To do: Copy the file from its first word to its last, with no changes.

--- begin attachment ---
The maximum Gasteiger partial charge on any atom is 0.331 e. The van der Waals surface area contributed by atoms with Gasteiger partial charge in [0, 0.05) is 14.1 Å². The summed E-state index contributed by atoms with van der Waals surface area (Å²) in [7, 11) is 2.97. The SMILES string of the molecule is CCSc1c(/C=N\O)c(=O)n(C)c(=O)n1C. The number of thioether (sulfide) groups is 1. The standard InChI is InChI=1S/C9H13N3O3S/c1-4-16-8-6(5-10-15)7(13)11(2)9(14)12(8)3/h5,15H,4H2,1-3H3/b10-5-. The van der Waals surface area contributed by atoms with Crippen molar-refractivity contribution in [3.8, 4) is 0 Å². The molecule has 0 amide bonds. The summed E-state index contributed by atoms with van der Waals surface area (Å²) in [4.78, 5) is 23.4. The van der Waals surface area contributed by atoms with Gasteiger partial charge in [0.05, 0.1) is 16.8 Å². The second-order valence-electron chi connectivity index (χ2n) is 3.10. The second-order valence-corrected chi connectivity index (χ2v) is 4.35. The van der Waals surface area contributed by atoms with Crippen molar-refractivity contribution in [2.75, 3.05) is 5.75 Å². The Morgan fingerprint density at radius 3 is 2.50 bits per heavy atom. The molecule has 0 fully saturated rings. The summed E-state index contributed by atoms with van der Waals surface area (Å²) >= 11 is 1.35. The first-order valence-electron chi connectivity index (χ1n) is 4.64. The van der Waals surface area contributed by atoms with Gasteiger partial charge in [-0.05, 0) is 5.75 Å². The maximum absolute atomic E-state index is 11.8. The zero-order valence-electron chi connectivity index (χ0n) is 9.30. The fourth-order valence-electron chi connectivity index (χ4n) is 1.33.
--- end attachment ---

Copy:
The maximum Gasteiger partial charge on any atom is 0.331 e. The van der Waals surface area contributed by atoms with Gasteiger partial charge in [0, 0.05) is 14.1 Å². The summed E-state index contributed by atoms with van der Waals surface area (Å²) in [7, 11) is 2.97. The SMILES string of the molecule is CCSc1c(/C=N\O)c(=O)n(C)c(=O)n1C. The number of thioether (sulfide) groups is 1. The standard InChI is InChI=1S/C9H13N3O3S/c1-4-16-8-6(5-10-15)7(13)11(2)9(14)12(8)3/h5,15H,4H2,1-3H3/b10-5-. The van der Waals surface area contributed by atoms with Crippen molar-refractivity contribution in [3.8, 4) is 0 Å². The molecule has 0 amide bonds. The summed E-state index contributed by atoms with van der Waals surface area (Å²) in [4.78, 5) is 23.4. The van der Waals surface area contributed by atoms with Gasteiger partial charge in [0.05, 0.1) is 16.8 Å². The second-order valence-electron chi connectivity index (χ2n) is 3.10. The second-order valence-corrected chi connectivity index (χ2v) is 4.35. The van der Waals surface area contributed by atoms with Crippen molar-refractivity contribution in [2.75, 3.05) is 5.75 Å². The Morgan fingerprint density at radius 3 is 2.50 bits per heavy atom. The molecule has 0 fully saturated rings. The summed E-state index contributed by atoms with van der Waals surface area (Å²) >= 11 is 1.35. The first-order valence-electron chi connectivity index (χ1n) is 4.64. The van der Waals surface area contributed by atoms with Gasteiger partial charge in [-0.05, 0) is 5.75 Å². The maximum absolute atomic E-state index is 11.8. The zero-order valence-electron chi connectivity index (χ0n) is 9.30. The fourth-order valence-electron chi connectivity index (χ4n) is 1.33.